“For those of us who have hope in Christ we will be with Christ”. -N.T. Wright

The Jewish tradition has three separate periods of grief and mourning:

Aninut, (AN-EE-NOTE) which lasts until burial, Shiva (SHEEVA)7 days after burial where a family stays home, and then Sheloshim (SHEA-LO-SHEEM) for 30 days where folks kind of ease back into regular life, not attending celebrations or parties, but rather giving their hearts and minds space to grieve.

Jewish Grief

Friends, we have folks in our midst who are still grieving the death of a loved one, the loss of a close relationship, the final nail into the coffin of a dead dream. These are emotions pastors carry in their heart. I see you – and God sees as well.

“Then they gathered around him and asked him, “Lord, are you at this time going to restore the kingdom to Israel?” 7 He said to them: “It is not for you to know the times or dates the Father has set by his own authority. 8 But you will receive power when the Holy Spirit comes on you; and you will be my witnesses in Jerusalem, and in all Judea and Samaria, and to the ends of the earth.” 9 After he said this, he was taken up before their very eyes, and a cloud hid him from their sight” (Acts 1: 7-9 NIV)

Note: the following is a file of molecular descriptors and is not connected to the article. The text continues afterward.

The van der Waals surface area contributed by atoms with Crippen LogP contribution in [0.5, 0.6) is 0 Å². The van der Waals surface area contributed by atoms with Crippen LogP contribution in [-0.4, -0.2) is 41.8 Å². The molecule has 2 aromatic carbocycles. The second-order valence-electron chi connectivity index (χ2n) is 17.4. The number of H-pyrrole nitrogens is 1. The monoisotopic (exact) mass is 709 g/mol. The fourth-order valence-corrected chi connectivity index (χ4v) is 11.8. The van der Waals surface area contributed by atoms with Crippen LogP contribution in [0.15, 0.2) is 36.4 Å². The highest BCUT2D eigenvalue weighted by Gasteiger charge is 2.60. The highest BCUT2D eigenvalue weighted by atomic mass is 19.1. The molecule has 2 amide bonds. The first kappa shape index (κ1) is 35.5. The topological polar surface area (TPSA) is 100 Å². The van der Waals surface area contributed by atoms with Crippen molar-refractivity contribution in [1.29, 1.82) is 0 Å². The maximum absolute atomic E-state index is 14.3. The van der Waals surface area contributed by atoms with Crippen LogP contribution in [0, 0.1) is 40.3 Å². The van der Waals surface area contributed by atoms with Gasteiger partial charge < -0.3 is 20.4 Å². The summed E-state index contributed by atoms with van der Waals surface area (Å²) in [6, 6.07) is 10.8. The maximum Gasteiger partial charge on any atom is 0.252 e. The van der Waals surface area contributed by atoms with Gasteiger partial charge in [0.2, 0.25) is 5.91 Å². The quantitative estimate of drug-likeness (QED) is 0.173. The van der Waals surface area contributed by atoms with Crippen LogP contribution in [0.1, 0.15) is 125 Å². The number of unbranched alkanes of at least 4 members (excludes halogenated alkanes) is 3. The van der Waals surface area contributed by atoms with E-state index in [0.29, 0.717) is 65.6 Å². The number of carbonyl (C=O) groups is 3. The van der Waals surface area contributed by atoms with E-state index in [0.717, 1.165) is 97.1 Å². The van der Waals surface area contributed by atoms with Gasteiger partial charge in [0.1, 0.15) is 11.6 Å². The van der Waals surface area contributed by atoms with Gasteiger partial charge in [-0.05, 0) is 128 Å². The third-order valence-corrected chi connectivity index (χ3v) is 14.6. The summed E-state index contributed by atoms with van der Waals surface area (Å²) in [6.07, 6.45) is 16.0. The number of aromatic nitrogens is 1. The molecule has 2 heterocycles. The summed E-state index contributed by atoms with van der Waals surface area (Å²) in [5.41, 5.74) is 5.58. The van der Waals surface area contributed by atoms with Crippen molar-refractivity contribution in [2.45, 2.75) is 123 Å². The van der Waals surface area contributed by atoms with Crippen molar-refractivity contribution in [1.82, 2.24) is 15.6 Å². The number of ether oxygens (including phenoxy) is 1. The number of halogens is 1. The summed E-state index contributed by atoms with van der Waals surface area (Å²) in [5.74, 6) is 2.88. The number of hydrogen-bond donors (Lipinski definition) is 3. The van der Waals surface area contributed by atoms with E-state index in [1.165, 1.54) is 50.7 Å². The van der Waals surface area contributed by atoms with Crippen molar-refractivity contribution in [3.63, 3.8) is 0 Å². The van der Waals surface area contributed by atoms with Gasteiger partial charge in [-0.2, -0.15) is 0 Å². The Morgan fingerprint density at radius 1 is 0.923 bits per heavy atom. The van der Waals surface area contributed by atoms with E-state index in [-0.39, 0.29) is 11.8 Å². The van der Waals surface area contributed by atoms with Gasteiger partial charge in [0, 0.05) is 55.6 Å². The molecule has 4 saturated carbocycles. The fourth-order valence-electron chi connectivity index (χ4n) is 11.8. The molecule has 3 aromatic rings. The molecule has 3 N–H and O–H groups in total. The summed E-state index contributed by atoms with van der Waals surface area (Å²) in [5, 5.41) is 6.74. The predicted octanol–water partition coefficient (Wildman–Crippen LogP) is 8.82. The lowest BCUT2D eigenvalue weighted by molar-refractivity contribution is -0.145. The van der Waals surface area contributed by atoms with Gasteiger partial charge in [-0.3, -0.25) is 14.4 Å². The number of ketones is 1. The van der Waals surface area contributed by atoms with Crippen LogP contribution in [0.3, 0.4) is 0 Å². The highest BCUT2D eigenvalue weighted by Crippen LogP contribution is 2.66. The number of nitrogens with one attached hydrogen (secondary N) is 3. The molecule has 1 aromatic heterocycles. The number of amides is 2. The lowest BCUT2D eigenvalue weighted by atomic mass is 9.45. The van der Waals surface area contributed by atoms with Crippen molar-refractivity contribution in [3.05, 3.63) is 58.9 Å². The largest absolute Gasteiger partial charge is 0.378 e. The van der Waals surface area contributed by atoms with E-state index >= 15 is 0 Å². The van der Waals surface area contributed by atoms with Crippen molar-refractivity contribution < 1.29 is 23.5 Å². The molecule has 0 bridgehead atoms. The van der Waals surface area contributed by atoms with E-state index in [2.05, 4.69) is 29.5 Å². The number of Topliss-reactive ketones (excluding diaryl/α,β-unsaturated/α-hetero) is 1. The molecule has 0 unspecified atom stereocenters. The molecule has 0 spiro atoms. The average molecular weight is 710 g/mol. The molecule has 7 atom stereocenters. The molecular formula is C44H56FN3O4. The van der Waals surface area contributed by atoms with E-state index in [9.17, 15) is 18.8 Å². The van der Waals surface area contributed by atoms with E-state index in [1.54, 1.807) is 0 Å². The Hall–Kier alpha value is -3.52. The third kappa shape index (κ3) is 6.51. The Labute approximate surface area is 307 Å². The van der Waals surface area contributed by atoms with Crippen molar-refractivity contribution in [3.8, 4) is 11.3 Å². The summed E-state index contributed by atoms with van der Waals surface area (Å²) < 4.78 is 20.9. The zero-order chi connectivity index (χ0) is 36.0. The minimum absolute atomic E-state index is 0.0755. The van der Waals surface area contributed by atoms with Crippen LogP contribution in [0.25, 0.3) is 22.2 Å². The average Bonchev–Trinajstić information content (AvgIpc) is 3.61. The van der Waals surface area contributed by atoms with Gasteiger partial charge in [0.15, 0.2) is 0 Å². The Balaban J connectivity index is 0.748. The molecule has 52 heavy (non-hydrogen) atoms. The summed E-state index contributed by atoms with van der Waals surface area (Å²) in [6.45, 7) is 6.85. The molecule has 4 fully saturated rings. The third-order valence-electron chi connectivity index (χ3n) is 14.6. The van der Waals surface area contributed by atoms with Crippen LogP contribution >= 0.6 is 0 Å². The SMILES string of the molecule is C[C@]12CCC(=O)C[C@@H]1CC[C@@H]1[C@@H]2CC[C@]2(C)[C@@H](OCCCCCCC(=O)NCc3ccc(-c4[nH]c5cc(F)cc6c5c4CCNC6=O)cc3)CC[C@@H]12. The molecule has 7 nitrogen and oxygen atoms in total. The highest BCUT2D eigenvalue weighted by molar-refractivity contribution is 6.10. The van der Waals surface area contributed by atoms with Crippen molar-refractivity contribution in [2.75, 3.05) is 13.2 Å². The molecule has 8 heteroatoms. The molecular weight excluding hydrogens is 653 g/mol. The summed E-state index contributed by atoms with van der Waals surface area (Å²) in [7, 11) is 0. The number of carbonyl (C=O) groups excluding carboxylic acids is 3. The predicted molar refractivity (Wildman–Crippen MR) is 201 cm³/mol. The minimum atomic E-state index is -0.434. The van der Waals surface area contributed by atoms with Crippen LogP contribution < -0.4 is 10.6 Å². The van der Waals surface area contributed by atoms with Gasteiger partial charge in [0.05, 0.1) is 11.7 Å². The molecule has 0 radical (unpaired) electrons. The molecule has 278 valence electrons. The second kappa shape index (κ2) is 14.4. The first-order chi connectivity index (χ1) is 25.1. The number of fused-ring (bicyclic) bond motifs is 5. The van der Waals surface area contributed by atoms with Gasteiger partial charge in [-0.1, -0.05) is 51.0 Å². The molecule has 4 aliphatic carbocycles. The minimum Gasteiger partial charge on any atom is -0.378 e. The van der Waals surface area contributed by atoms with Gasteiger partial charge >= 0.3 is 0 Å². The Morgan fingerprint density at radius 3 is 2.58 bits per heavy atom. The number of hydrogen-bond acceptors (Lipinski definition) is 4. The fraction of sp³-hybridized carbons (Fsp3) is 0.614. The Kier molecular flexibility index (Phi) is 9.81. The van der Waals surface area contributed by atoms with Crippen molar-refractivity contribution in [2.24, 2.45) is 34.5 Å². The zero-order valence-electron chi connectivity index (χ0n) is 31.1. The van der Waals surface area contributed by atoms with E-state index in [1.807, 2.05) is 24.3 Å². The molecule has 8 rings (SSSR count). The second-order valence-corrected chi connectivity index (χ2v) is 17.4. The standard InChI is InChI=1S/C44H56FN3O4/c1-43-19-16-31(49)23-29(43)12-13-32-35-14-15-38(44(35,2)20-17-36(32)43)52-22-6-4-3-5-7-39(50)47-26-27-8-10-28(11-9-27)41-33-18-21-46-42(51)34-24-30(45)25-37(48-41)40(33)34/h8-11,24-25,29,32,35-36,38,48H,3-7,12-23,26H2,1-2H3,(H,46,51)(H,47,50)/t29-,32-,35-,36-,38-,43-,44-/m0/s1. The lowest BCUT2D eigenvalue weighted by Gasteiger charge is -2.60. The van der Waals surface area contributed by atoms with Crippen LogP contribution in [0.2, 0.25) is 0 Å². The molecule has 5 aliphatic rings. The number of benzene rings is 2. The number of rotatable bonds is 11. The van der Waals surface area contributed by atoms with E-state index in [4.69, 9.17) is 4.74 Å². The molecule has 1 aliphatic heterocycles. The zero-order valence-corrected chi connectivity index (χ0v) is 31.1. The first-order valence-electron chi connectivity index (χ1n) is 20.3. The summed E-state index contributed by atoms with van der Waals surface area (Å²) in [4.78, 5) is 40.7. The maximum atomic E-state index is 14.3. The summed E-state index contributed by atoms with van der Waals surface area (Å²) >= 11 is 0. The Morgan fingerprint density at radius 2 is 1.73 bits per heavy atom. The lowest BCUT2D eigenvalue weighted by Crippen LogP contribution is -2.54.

After Jesus was “taken up”, his disciples huddle up in the upper room.  Could it be that Jesus’ disciples where huddling in the upper room because of grief?

It’s quite possible – But death and grief are never the end of the story.


Life, death, decay, resurrection, life, death, decay, resurrection – the circle of life.

Without death, there is no resurrection, without loss there is no rebirth, without Good Friday there is no Easter Sunday.

Jesus promised his disciples resurrection (…but you will receive power when the Holy Spirit comes on you).

 And that’s exactly what happened

“When the day of Pentecost came, they were all together in one place. 2 Suddenly a sound like the blowing of a violent wind came from heaven and filled the whole house where they were sitting. 3 They saw what seemed to be tongues of fire that separated and came to rest on each of them. 4 All of them were filled with the Holy Spirit and began to speak in other tongues as the Spirit enabled them” (Acts 2: 1-4 NIV)

“Very truly I tell you, unless a kernel of wheat falls to the ground and dies, it remains only a single seed. But if it dies, it produces many seeds. 25 Anyone who loves their life will lose it, while anyone who hates their life in this world will keep it for eternal life” (John 12: 24-25 NIV)

New life grows out of what was dead and buried.  Something has to die for new life to happen.

This cycle, this encoding is written on everything everywhere.

Resurrection’s not just for Easter anymore! Resurrection is possible in the death of anything we experience.

Resurrection is the possibility hidden inside every heartache, the potential of every sudden loss.

Where is the resurrection you need?  What loss must you risk in order to experience the transformation of new life?

If you’re experiencing grief, you’re not alone.



Rachel Billups 1 Senior Pastor Visionary

Rachel Billups
Senior Pastor | Ginghamsburg Church